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APNewsBreak: Mass. AG candidate skirts finance law

By Glen Johnson
AP Political Writer / September 21, 2010

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BOSTON—The upstart former prosecutor who shocked even the Massachusetts Republican Party by winning a write-in bid to be his party's nominee for attorney general did so, in part, with a race that skirted state campaign finance laws.

State campaign finance records show James McKenna of Millbury spent less than $1,600 in succeeding to become, apparently, the first candidate in Massachusetts political history to win a statewide nomination via a write-in campaign.

He will be on the Nov. 2 general election ballot against Martha Coakley. She was derided by Democrats across the country in January after she surrendered her party's traditional advantage in the state and lost to Republican Scott Brown in the special election to succeed the late Sen. Edward M. Kennedy.

Yet in an interview with The Associated Press, McKenna estimated he spent $5,000 on his race -- more than triple reported. The first-time candidate also did not account for the linchpin of his campaign -- the production of 100,000 stickers printed with his write-in information -- and appears to have paid that expense illegally.

"That was something which I put on my personal credit card," McKenna, 49, told the AP. "There should be a record. That was essentially a loan from me to the campaign."

Last month, the state Office of Campaign and Political Finance fined former Republican gubernatorial candidate Christy Mihos $70,000 for using personal and business funds -- as well as his personal credit card -- to pay more than $112,000 in expenses incurred during his unsuccessful 2010 campaign.

Candidates for statewide office must use a campaign checking account for expenses, which the bank then discloses on the state's campaign finance website, said agency spokesman Jason Tait.

Spokeswoman Laura Rigas said McKenna will be filing amended reports, adding in a statement: "Jim has taken immediate action to rectify the easily correctable filing error upon learning of it."

In the interview, McKenna also acknowledged a series of additional expenses that do not comport with the filings made in his bid to become the state's chief law enforcement officer.

McKenna said in the interview he succeeded in his campaign by traveling the state, speaking to the public and, in some cases, steering them to his campaign website. Besides distributing the 100,000 stickers, he said he mailed 16,000 postcards, 1,300 letters and "did some automated phone calling."

His reports show no expenditures for his campaign website, his Internet addresses, any electronic service providers or campaign meals and travel. And while they list $950 in postage, that is a fraction of published postal rates.

The standard postcard rate is 28 cents, and sending 16,000 at that price would cost $4,480. Rates could be reduced with bulk shipping, but not to less than $3,280, according to the U.S. Postal Service. The standard letter rate is 44 cents, and sending 1,300 at that price would cost $572. Bulk rates would not reduce it to less than $315, postal service rate charts show.

McKenna's reports also do not show any expenses for automated calls. In total, they show just $1,582.92 in expenses, including $42 in check-printing costs, $42.50 to a party planner and $525.62 to his campaign manager for unspecified expenses.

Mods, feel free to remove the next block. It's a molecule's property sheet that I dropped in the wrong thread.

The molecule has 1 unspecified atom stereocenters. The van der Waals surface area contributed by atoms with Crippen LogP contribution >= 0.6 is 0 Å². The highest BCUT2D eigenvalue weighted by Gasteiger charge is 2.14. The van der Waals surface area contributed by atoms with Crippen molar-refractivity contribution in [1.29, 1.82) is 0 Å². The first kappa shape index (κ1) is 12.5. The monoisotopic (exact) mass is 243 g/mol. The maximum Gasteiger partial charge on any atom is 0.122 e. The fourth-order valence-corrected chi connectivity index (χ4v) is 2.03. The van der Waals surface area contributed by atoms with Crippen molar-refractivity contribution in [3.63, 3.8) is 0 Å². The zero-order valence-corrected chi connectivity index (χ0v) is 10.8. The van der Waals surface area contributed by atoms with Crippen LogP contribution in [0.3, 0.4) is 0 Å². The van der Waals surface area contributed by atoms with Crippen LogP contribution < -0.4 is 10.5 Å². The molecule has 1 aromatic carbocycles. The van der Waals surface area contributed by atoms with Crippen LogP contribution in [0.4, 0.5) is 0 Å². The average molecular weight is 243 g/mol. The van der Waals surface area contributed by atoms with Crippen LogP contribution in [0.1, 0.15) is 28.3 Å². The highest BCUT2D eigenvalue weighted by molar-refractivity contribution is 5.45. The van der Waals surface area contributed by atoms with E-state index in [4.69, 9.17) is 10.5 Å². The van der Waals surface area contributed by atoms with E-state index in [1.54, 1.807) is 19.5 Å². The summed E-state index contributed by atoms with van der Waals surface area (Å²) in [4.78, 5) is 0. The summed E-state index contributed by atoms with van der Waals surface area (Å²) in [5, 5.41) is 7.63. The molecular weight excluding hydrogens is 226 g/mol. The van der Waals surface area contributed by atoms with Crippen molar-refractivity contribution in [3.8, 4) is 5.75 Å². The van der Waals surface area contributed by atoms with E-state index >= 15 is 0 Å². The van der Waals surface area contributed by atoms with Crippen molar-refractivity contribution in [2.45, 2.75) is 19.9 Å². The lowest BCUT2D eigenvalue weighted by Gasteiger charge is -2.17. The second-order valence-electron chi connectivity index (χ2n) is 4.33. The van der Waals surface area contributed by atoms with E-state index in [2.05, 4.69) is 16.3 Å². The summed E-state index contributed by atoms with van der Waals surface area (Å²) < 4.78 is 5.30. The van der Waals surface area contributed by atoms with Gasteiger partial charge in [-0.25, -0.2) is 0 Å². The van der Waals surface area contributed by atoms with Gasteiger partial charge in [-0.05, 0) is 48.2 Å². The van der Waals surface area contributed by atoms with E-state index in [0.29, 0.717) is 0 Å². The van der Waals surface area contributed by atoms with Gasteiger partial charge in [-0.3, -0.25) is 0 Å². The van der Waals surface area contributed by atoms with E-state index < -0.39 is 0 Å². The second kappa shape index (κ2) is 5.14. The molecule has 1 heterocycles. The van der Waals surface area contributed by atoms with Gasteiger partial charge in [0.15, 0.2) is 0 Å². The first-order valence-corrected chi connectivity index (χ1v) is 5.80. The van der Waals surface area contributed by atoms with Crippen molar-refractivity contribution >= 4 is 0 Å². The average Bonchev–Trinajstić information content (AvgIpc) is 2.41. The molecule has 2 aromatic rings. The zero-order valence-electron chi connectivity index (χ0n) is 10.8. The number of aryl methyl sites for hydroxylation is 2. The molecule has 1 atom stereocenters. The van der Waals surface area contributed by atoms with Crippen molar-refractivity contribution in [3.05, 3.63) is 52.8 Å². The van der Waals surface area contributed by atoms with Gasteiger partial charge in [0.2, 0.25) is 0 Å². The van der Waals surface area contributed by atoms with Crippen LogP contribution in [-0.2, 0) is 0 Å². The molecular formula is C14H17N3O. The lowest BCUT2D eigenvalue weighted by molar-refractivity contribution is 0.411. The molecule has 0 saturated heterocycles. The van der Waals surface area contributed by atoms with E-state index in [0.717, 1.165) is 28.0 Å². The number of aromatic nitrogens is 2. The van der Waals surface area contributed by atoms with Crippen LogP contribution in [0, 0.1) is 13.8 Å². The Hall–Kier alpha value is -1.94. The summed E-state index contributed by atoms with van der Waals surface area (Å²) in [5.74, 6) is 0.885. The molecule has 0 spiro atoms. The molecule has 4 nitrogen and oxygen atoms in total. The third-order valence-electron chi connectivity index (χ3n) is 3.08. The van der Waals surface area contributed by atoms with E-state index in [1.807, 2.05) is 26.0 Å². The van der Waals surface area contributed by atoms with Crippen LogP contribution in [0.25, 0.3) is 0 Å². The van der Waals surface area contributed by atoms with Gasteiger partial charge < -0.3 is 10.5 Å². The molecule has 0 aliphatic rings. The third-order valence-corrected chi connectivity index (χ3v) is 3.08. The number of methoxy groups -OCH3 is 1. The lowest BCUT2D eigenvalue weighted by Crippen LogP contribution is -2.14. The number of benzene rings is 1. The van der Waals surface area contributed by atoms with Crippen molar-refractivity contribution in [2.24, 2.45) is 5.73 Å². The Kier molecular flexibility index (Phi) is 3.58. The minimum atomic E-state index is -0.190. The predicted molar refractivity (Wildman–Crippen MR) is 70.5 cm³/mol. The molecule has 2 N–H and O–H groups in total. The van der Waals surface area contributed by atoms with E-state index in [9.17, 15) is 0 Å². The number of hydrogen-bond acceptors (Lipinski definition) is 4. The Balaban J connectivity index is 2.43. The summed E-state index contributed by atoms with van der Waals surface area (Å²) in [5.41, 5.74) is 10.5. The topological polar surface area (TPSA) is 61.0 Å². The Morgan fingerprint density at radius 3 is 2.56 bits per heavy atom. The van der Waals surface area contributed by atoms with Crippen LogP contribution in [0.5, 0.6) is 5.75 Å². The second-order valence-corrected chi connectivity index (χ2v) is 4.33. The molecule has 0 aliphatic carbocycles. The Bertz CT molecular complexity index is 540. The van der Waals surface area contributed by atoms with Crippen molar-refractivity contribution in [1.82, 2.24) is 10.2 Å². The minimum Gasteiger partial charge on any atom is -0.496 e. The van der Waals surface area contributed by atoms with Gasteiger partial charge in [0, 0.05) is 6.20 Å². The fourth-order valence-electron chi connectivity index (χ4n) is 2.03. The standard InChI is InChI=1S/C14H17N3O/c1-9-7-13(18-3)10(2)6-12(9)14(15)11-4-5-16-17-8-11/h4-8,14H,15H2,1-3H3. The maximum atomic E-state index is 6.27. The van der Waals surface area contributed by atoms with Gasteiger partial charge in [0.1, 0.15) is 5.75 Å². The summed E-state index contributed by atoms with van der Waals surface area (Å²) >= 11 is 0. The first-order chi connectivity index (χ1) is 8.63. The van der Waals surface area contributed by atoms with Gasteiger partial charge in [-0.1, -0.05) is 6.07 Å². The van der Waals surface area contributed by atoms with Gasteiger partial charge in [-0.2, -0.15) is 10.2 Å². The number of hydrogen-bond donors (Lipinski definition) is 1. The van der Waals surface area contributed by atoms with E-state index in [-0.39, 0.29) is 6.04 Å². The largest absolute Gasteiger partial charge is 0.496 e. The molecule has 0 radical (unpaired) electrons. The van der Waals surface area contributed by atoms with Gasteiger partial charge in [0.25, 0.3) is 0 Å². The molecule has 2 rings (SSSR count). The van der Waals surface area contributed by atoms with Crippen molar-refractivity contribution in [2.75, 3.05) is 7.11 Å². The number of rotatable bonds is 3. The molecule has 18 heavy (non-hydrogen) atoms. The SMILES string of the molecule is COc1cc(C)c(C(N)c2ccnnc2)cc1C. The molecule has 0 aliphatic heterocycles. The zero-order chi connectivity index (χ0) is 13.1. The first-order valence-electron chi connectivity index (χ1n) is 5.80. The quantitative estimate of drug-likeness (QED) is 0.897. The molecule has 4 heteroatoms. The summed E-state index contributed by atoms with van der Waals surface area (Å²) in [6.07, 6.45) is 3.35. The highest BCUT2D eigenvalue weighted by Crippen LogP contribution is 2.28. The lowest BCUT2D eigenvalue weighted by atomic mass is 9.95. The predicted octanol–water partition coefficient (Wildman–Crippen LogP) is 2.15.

Tait, the campaign finance office spokesman, said some liabilities can exist for up to a year without being reported, but the aim of the campaign finance law and reporting system is to reveal donors and expenses as they are incurred so the public can examine them. Throughout his campaign, McKenna has been required to file reports every two weeks, the most recent of which covers expenses through Sept. 15 -- the day after the primary.

"We cleared everything; it was all properly done," said McKenna, a graduate of Boston College Law School who has worked in prosecutor offices in New Hampshire, Ohio, and Suffolk and Worcester counties. "That is something which we crossed every 't' and dotted every 'i' on."

He added that his treasurer has consulted with the state campaign finance office "throughout the whole process."

Tait said candidates are typically assigned an auditor with whom they are free to consult. He said state law prohibits him from revealing what, if any, advice was sought or given to the McKenna campaign.

Massachusetts Secretary of State William F. Galvin accentuated the scope of McKenna's achievement on Tuesday. In releasing the state's official primary results, he said McKenna garnered 27,711 write-in votes. He needed 10,000 to qualify for the general election ballot.

Galvin labeled it a "remarkable feat" and said he does not believe any write-in candidate has ever garnered that many votes.

The Massachusetts Republican establishment was embarrassed in May after failing to find a nominee to challenge Coakley, despite her loss.

Party leaders recruited Belmont Republican Guy Carbone to wage his own write-in campaign, but Galvin said he failed to qualify. Carbone recorded 9,505 signatures, short of both the mandatory threshold and far short of McKenna's total.

"It says to me that the voters are very much tired of what's going on on Beacon Hill," McKenna said in explaining his achievement. "They want a choice. And this became a grassroots campaign far beyond what reasonably could be expected."

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